In fact, the nature of this video card was based on a workstation-class GPU from AMD, and it was clear the DNA of Radeon VII was tied to that platform.  Though the Radeon VII launched at $699, the same price as the GeForce RTX 2080 and RTX 2080 SUPER, it was not capable performance-wise to provide an enjoyable 4K experience.  It was nowhere near RTX 2080 Ti levels of performance which had launched prior to it in September of 2018.  It just could not compete on performance.  It offered a decent 1440p experience, and that was all.  In the end, the video card was short-lived with AMD discontinuing the video card only five months from the launch. 

But if you look at it from a price perspective the Radeon VII was the last GPU AMD launched at the higher $699 price point.  And now, the new Radeon RX 6800 XT will replace that price point at a bit lower of a price in fact.

Radeon RX 6000 Series Announcement

Here we are to today, November 18th, 2020, what may have been a bad year for pretty much everyone, may end up being a good year for AMD in the end.  What is being launched today is the Radeon RX 6800 XT and Radeon RX 6800 video cards.  These new video cards are based on the totally new RDNA2 architecture, gone are the legacy components of GCN and Vega.  RDNA2 brings new hardware features such as Ray Tracing, and Infinity Cache, and DirectX 12 Ultimate support.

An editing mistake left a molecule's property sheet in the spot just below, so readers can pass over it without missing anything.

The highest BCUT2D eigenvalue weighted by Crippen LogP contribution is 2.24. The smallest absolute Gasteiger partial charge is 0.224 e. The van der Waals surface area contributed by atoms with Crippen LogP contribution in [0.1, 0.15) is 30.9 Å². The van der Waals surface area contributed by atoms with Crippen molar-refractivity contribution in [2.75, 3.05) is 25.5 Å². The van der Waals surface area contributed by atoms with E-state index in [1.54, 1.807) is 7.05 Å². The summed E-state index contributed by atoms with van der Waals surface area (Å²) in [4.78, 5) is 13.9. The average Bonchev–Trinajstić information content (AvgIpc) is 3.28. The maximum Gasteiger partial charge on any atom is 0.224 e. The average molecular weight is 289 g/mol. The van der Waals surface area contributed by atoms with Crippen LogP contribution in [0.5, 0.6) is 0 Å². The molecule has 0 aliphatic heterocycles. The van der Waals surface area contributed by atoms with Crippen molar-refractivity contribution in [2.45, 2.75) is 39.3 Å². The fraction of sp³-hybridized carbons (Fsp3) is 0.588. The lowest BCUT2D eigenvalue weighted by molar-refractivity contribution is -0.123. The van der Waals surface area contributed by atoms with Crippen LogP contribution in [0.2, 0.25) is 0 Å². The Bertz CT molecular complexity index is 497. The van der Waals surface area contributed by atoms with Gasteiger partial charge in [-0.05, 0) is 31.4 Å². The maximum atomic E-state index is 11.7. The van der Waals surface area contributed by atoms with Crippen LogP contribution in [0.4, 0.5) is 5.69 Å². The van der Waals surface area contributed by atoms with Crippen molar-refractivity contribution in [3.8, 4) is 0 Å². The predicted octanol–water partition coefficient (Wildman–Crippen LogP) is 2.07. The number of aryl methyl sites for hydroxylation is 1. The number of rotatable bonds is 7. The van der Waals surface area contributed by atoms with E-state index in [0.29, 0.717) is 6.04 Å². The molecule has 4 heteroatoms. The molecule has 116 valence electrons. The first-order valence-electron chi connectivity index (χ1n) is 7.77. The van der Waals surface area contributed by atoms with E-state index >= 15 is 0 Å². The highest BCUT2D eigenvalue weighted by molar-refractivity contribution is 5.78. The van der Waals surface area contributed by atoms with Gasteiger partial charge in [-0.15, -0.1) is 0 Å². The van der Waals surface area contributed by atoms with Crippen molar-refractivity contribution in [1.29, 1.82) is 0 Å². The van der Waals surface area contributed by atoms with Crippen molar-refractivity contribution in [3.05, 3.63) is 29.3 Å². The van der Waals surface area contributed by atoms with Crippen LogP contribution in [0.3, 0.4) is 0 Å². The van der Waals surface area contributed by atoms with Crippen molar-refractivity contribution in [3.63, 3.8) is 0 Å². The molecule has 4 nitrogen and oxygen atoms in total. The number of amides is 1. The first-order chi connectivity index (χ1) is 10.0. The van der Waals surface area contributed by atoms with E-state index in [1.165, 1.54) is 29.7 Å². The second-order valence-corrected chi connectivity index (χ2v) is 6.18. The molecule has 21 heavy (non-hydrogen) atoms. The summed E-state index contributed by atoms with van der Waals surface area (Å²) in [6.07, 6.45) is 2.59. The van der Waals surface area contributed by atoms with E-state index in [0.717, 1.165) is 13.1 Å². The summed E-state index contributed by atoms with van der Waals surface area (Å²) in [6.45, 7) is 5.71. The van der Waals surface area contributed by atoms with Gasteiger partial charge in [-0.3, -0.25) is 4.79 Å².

Finally, AMD is aiming high again placing these video cards in a higher performance segment.  The Radeon RX 6800 XT will retail for $649, and the Radeon RX 6800 will retail for $579. 


Let’s dive into the RDNA2 architecture and see what makes these GPUs tick before we dive into the specs on both.  The RDNA2 architecture is designed for performance and a big upgrade in performance per Watt, or efficiency.  It is also geared for DX12 Ultimate support and supports all the new features in DX12 Ultimate.  The design was made also so that RDNA2 can obtain high frequencies and integrates a new type of Cache.  The manufacturing process is the same TSMC 7nm, but AMD has improved the design to hit a higher frequency target, as well as greater density with more CUs and added features.

One of the most important new features in RDNA2 is the inclusion of a new Cache AMD calls Infinity Cache.  This is a 128MB portion of embedded memory that allows all CUs to directly address inside the GPU.  The goal is to improve performance per Watt, reduce latency, and optimize for high internal frequencies.  This is one major new feature that separates RDNA2 from previous generations and we expect to see it in future generations, ever-expanding and being optimized.

The goal to make AMD RDNA 2 a highly power-efficient architecture resulted in the creation of the AMD Infinity Cache – a cache level alters the way data is delivered in GPUs. This global cache allows fast data access and acts as a massive bandwidth amplifier, enabling high performance bandwidth with superb power efficiency.